How To Save For Retirement When You’re Self Employed: The Solo 401k
Have you ever heard of the Solo 401k plan? The Solo 401k is the most tax efficient way for small business owners, consultants and contractors to save money for their retirement.
The Solo 401k plan is an IRS approved retirement plan which is suited for business owners who do not have any employees, other than themselves or their spouse.
Designed Uniquely For The Self Employed Individual.
If you’re self employed, you know how crucial it is to maintain financial security for yourself and your family. The Solo 401k offers powerful and exclusive features not found in traditional 401k or IRA retirement plans.
Are you sick of being forced to invest in Wall Street stocks and mutual funds? Are you ready to invest in any and all opportunities as you see fit? If you answered yes, then a Solo 401k is just what you need!
What Are The Features That Make A Solo 401k So Unique?
In addition to the tremendous 401k benefits (tax free profits, high tax contribution deductions, asset protection and estate planning), the Solo 401k also allows you to invest tax free in virtually anything.
Popular Solo 401k investments include: real estate, private businesses, public stocks, private stocks, and even cryptocurrency. You can also borrow up to $50,000 or 50% of the account value for any purpose.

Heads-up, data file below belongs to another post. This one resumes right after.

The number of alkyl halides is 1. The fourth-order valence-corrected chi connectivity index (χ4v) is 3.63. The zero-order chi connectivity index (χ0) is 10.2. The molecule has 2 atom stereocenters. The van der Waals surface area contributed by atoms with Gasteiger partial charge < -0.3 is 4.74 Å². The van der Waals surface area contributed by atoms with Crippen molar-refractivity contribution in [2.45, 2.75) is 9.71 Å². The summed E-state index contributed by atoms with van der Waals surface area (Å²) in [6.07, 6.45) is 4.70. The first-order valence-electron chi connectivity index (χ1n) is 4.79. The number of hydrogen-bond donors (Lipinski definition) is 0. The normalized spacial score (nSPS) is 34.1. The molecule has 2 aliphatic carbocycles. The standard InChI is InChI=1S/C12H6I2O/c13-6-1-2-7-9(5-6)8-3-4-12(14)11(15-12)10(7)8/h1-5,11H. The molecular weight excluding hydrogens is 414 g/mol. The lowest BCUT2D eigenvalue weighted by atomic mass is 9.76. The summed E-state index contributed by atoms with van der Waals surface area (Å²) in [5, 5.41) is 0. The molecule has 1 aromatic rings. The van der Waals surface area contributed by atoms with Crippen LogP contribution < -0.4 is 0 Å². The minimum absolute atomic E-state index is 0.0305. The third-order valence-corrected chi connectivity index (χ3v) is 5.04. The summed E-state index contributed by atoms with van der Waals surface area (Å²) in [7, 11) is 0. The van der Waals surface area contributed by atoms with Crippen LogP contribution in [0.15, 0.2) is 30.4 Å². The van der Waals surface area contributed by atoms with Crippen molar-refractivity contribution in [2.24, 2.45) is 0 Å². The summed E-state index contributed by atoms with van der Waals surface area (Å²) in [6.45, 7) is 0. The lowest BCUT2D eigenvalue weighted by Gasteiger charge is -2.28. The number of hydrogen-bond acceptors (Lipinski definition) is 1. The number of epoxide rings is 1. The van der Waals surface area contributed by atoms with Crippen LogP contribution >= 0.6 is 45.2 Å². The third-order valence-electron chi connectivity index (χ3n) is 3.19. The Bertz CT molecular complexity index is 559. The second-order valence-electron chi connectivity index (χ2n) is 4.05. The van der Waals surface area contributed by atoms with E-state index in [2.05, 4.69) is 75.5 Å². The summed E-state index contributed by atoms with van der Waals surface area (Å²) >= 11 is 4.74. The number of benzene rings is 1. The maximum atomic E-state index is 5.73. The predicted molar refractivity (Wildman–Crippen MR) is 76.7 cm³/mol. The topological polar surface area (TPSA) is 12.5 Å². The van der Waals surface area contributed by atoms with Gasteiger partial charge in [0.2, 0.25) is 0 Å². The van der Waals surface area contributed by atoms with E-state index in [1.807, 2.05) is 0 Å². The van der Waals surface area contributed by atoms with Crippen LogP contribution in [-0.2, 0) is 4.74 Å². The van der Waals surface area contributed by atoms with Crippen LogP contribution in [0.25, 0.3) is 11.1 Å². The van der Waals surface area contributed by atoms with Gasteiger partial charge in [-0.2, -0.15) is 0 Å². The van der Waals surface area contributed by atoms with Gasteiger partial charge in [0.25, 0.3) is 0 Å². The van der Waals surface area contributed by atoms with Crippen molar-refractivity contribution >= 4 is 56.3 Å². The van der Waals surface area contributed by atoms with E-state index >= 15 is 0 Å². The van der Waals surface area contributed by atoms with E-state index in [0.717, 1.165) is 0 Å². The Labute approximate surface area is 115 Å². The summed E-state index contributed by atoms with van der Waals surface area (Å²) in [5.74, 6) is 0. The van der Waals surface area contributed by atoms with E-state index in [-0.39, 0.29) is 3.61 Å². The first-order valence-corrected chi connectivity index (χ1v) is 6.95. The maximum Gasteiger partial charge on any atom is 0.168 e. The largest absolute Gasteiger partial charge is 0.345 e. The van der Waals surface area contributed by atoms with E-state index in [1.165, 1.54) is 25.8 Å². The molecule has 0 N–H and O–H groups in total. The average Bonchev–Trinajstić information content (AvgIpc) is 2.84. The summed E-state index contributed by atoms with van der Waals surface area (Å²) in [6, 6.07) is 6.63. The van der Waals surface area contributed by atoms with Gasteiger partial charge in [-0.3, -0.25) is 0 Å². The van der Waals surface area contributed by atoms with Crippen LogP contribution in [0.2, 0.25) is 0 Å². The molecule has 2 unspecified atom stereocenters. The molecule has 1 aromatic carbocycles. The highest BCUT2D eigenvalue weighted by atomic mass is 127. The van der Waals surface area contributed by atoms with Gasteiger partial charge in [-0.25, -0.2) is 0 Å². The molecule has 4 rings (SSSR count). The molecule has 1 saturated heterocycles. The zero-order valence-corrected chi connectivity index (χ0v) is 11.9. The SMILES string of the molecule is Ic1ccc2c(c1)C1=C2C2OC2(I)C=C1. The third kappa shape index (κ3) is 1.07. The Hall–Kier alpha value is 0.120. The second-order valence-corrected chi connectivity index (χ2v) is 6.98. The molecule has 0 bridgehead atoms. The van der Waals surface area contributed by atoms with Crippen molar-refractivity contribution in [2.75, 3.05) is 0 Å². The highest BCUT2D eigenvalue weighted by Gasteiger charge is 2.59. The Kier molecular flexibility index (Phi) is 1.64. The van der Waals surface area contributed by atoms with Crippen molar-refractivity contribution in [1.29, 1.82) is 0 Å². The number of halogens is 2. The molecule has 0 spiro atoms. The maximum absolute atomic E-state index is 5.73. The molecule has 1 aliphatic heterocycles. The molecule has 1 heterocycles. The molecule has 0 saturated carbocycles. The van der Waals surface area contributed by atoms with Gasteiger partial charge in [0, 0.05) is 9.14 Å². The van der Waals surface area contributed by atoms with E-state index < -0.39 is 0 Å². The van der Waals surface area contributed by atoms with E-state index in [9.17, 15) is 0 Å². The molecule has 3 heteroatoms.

Besides letting you make high contributions (up to $60,000 for 2017) and borrow between $1,000 to $50,000 (tax free), the Solo 401k plan offers you the same investment opportunities as a Self-Directed IRA LLC. But without having to hire a custodian or create an LLC (both of which are costly ventures.)
Note: The money you borrow from a Solo 401k is lent to you at the current prime rate + 1%.
Disadvantages Of Solo 401k’s.
As you read above, Solo 401k’s have high contribution amounts. Naturally, this doesn’t go unnoticed by the people who manage these 401k’s. Which means they want a piece of your cake.
Most firms charge between $100 to $500 to setup a Solo 401k. After that, you can expect to pay annual fees of up to $500. So you don’t want to get a Solo 401k unless you intend to contribute tens of thousands of dollars as soon as you open one.
And then there’s the IRS you have to deal with. With Solo 401k’s you don’t have to file any paperwork annually unless you have $250,000 or more in your 401k (form 5500-EZ). When you take a distribution, you will have to file a form 1099-R with the IRS.
Good luck investing!